Dell Vostro 131 review

Ultrabooks may be hogging the limelight for now, but Dell’s new Vostro 131 is a solid business ultraportable that costs considerably less. Julian Prokaza assesses its suitability for life on the move.

The panel covering the memory slots might as well have been glued in place for all the forceful prying and twisting it took to free it. Quick access' it is not. Access to the Vostro 131's two DIMM slots and hard drive is via a plastic panel on the underside of the case that's held in place by a single captive screw.

Removing this panel is no easy feat though, and it might as well have been glued in place for all the forceful prying and twisting it took to free the clips that hold it in place. Quick access' it most decidedly is not.

The Vostro 131's lid is held firmly shut magnetically and sits on a stiff hinge that doesn't quite eliminate wobble. The slight forward position of the hinge does allow the screen to sit at a more useful 90-odd degree angle when the laptop is pushed flat against a seat back on a plane or train, though.

The screen is clear enough in use, but it isn't particularly bright and so not that easy to see in sunshine. This is unfortunate, since the matte finish otherwise makes it suited to outdoor use.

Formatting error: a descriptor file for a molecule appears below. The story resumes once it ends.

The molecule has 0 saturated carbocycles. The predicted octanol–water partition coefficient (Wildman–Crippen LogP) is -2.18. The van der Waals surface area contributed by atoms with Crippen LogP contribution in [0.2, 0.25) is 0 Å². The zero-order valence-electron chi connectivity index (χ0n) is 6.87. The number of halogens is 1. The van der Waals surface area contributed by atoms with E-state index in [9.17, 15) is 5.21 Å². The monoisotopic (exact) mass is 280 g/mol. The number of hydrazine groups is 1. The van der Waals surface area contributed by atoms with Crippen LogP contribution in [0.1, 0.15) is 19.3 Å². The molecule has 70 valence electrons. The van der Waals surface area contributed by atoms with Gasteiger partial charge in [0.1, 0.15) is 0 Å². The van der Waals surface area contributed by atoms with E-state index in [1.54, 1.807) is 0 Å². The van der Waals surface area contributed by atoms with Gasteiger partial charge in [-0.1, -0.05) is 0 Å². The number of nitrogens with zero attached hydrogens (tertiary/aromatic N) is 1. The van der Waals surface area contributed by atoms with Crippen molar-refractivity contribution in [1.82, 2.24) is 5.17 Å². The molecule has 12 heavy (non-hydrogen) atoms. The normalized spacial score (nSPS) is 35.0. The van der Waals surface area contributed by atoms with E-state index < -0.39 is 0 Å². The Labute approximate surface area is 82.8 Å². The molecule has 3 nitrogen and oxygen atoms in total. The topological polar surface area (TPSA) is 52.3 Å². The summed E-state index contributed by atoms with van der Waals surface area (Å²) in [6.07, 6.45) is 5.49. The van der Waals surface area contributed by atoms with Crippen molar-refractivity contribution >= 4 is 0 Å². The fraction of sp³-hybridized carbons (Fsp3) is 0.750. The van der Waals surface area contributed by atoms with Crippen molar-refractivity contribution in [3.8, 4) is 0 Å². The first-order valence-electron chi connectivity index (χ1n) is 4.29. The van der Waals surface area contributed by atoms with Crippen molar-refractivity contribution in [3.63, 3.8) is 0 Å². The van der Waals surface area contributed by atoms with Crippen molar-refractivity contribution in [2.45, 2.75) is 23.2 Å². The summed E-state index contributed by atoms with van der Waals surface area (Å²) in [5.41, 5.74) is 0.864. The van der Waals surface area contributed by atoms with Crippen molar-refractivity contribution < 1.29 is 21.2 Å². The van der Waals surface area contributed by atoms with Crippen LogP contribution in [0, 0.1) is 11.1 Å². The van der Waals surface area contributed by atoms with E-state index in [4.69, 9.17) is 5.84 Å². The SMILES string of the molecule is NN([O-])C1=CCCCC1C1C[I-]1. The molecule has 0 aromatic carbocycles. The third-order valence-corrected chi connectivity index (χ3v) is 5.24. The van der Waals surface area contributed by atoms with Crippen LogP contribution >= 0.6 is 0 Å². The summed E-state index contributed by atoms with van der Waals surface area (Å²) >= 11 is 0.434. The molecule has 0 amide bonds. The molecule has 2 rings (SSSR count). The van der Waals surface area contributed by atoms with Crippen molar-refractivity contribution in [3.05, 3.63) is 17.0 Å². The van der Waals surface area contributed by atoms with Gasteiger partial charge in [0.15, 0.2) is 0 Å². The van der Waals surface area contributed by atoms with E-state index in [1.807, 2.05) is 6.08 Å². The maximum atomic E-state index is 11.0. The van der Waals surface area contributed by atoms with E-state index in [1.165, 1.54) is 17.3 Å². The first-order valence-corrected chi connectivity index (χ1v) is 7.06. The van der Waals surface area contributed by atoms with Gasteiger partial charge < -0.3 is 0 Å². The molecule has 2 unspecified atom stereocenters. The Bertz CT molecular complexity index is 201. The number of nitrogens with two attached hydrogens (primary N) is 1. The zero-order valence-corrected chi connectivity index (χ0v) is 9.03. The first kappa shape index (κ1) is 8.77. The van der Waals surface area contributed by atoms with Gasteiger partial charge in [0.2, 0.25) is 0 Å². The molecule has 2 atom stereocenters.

That metal panel is stiff enough to prevent pressure on the exterior from showing through on the screen, although it isn't quite stiff enough to stop the lid from flexing. Viewing angles aren't particularly wide either, and three people sitting side-by-side is about all the screen can cope with.

Keyboard quality is largely subjective, but we found the Vostro 131 comfortable to type on, even if the keys felt a little too small for our fingers and the gaps between them too large.

There was lots of flex across the whole width of the keyboard and parts of it visibly buckled when pressed lightly, but this didn't cause any particular problems in normal use. A backlit keyboard is a 30 (inc VAT) option that wasn't supplied on our review model.